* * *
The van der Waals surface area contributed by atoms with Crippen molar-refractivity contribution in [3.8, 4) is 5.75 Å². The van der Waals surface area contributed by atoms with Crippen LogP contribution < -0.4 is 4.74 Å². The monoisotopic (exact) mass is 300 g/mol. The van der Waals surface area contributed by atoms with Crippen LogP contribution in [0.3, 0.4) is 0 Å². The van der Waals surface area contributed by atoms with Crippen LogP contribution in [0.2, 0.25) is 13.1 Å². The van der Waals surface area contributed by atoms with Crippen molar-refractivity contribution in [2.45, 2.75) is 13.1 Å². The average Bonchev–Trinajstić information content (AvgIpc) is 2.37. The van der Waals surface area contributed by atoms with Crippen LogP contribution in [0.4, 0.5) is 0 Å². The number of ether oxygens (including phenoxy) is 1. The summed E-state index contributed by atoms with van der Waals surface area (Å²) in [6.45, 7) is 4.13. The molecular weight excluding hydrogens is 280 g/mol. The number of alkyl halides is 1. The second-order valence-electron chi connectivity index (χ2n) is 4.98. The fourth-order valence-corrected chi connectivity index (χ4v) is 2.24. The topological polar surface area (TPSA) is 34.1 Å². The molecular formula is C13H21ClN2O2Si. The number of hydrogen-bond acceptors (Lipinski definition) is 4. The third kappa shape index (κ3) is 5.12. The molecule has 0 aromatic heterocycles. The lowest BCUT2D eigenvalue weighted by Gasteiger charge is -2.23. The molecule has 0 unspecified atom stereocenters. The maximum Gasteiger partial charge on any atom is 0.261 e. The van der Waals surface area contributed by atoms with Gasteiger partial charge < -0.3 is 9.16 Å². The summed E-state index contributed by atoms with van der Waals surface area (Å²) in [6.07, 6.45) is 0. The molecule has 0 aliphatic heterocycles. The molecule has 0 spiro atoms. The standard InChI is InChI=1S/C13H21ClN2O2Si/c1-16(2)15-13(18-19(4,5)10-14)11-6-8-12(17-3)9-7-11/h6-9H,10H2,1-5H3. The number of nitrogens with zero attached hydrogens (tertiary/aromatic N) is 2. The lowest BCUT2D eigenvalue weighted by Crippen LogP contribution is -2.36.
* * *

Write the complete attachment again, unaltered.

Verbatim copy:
The van der Waals surface area contributed by atoms with Crippen molar-refractivity contribution in [3.8, 4) is 5.75 Å². The van der Waals surface area contributed by atoms with Crippen LogP contribution < -0.4 is 4.74 Å². The monoisotopic (exact) mass is 300 g/mol. The van der Waals surface area contributed by atoms with Crippen LogP contribution in [0.3, 0.4) is 0 Å². The van der Waals surface area contributed by atoms with Crippen LogP contribution in [0.2, 0.25) is 13.1 Å². The van der Waals surface area contributed by atoms with Crippen molar-refractivity contribution in [2.45, 2.75) is 13.1 Å². The average Bonchev–Trinajstić information content (AvgIpc) is 2.37. The van der Waals surface area contributed by atoms with Crippen LogP contribution in [0.4, 0.5) is 0 Å². The number of ether oxygens (including phenoxy) is 1. The summed E-state index contributed by atoms with van der Waals surface area (Å²) in [6.45, 7) is 4.13. The molecular weight excluding hydrogens is 280 g/mol. The number of alkyl halides is 1. The second-order valence-electron chi connectivity index (χ2n) is 4.98. The fourth-order valence-corrected chi connectivity index (χ4v) is 2.24. The topological polar surface area (TPSA) is 34.1 Å². The molecular formula is C13H21ClN2O2Si. The number of hydrogen-bond acceptors (Lipinski definition) is 4. The third kappa shape index (κ3) is 5.12. The molecule has 0 aromatic heterocycles. The lowest BCUT2D eigenvalue weighted by Gasteiger charge is -2.23. The molecule has 0 unspecified atom stereocenters. The maximum Gasteiger partial charge on any atom is 0.261 e. The van der Waals surface area contributed by atoms with Gasteiger partial charge < -0.3 is 9.16 Å². The summed E-state index contributed by atoms with van der Waals surface area (Å²) in [6.07, 6.45) is 0. The molecule has 0 aliphatic heterocycles. The molecule has 0 spiro atoms. The standard InChI is InChI=1S/C13H21ClN2O2Si/c1-16(2)15-13(18-19(4,5)10-14)11-6-8-12(17-3)9-7-11/h6-9H,10H2,1-5H3. The number of nitrogens with zero attached hydrogens (tertiary/aromatic N) is 2. The lowest BCUT2D eigenvalue weighted by Crippen LogP contribution is -2.36.